CMS created new fee-for-service Medicare payment codes to increase the delivery of integrated behavioral health care, but these codes were used minimally in their first two years. Providers most often billed for general case management that does not require BHM or psychiatrist consultation, suggesting insufficient infrastructure and processes to support more robust BHI services. Indeed, early adopters of BHI codes have struggled to implement feasible and sustainable staffing, care delivery, and billing practices.3 Other codes for similar enhanced coordination services (e.g., Chronic Care Management) also experienced low initial take-up, though not to the same extent.4 This suggests that the structural investments required for BHI services may be particularly challenging.
Current reimbursements may be insufficient to catalyze BHI service adoption.5 For the more resource-intensive BHI service codes (i.e., those requiring psychiatrist consultation and 60–70 minutes of care delivery by a BHM), other mechanisms might be required to support upfront structural investments, such as a per-member per-month payments based on number of patients potentially eligible for BHI services (i.e., based on diagnosis). Organizationally, practices with low or uncertain BHI service volumes could explore sharing personnel and contract structures with other local practices, and consider how to utilize staff that can deliver and bill for both behavioral health and other types of care management.3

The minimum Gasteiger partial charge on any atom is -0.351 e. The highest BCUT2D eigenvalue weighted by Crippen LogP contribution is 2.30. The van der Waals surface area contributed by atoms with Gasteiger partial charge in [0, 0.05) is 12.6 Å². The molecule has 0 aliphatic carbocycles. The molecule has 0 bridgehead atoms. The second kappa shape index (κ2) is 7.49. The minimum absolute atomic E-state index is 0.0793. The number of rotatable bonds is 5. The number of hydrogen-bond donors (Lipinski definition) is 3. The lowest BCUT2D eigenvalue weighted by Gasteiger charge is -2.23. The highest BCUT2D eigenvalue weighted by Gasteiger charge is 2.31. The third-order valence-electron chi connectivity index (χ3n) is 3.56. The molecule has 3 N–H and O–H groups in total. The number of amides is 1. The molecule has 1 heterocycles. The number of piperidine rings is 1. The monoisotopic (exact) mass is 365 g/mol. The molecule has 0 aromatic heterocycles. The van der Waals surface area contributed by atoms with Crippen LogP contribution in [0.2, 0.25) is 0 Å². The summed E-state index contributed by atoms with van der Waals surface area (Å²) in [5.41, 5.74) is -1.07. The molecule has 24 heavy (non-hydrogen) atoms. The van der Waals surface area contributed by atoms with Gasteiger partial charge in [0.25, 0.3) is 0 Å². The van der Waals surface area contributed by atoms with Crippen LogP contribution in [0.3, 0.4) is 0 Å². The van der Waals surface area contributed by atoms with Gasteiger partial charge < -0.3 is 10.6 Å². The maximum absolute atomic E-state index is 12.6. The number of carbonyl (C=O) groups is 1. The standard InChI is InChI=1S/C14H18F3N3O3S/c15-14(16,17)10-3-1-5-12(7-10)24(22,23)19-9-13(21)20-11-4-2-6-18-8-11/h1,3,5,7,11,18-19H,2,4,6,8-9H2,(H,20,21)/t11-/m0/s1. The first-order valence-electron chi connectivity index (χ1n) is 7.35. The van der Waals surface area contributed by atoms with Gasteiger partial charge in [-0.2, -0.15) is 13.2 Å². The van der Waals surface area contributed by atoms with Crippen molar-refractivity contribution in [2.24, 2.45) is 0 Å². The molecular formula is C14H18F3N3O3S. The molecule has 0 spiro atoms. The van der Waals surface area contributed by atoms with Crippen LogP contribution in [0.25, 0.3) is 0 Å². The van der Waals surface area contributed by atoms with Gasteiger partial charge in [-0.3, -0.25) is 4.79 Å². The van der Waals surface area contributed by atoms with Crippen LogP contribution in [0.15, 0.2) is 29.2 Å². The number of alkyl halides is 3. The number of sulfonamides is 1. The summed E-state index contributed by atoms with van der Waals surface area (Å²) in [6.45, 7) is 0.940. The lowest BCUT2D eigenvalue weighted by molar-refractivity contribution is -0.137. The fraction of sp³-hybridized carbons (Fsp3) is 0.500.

Use of BHI codes in the first two years was low, but grew steadily. Identifying the characteristics of participating provider organizations, and the clinical utilization patterns of BHI service users, will help inform payment policy and organizational implementation strategies that can support BHI as part of more comprehensive care management infrastructure.